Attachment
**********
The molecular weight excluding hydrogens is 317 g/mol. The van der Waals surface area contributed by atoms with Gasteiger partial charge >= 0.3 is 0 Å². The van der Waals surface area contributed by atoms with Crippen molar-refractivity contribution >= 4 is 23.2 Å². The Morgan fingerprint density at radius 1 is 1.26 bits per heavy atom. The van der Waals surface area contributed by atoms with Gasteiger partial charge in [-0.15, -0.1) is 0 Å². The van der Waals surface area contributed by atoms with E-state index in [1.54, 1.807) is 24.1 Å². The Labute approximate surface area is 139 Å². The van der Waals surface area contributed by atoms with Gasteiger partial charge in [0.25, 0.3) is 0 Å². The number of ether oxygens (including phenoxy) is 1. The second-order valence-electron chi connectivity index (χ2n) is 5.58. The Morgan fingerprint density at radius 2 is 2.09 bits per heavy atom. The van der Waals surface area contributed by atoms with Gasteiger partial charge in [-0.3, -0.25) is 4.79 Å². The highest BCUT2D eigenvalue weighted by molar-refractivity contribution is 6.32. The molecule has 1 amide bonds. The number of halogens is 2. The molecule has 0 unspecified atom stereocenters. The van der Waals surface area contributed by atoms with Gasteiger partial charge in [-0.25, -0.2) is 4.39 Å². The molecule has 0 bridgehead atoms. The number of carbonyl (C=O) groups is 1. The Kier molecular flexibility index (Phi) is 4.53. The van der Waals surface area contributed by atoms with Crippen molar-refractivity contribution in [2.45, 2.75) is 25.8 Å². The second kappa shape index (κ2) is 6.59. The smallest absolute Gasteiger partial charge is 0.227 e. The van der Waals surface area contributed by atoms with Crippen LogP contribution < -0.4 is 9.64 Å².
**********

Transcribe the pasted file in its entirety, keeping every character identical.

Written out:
The molecular weight excluding hydrogens is 317 g/mol. The van der Waals surface area contributed by atoms with Gasteiger partial charge >= 0.3 is 0 Å². The van der Waals surface area contributed by atoms with Crippen molar-refractivity contribution >= 4 is 23.2 Å². The Morgan fingerprint density at radius 1 is 1.26 bits per heavy atom. The van der Waals surface area contributed by atoms with Gasteiger partial charge in [-0.15, -0.1) is 0 Å². The van der Waals surface area contributed by atoms with E-state index in [1.54, 1.807) is 24.1 Å². The Labute approximate surface area is 139 Å². The van der Waals surface area contributed by atoms with Gasteiger partial charge in [0.25, 0.3) is 0 Å². The number of ether oxygens (including phenoxy) is 1. The second-order valence-electron chi connectivity index (χ2n) is 5.58. The Morgan fingerprint density at radius 2 is 2.09 bits per heavy atom. The van der Waals surface area contributed by atoms with Gasteiger partial charge in [-0.3, -0.25) is 4.79 Å². The highest BCUT2D eigenvalue weighted by molar-refractivity contribution is 6.32. The molecule has 1 amide bonds. The number of halogens is 2. The molecule has 0 unspecified atom stereocenters. The van der Waals surface area contributed by atoms with Gasteiger partial charge in [-0.25, -0.2) is 4.39 Å². The molecule has 0 bridgehead atoms. The number of carbonyl (C=O) groups is 1. The Kier molecular flexibility index (Phi) is 4.53. The van der Waals surface area contributed by atoms with Crippen molar-refractivity contribution in [2.45, 2.75) is 25.8 Å². The second kappa shape index (κ2) is 6.59. The smallest absolute Gasteiger partial charge is 0.227 e. The van der Waals surface area contributed by atoms with Crippen LogP contribution < -0.4 is 9.64 Å².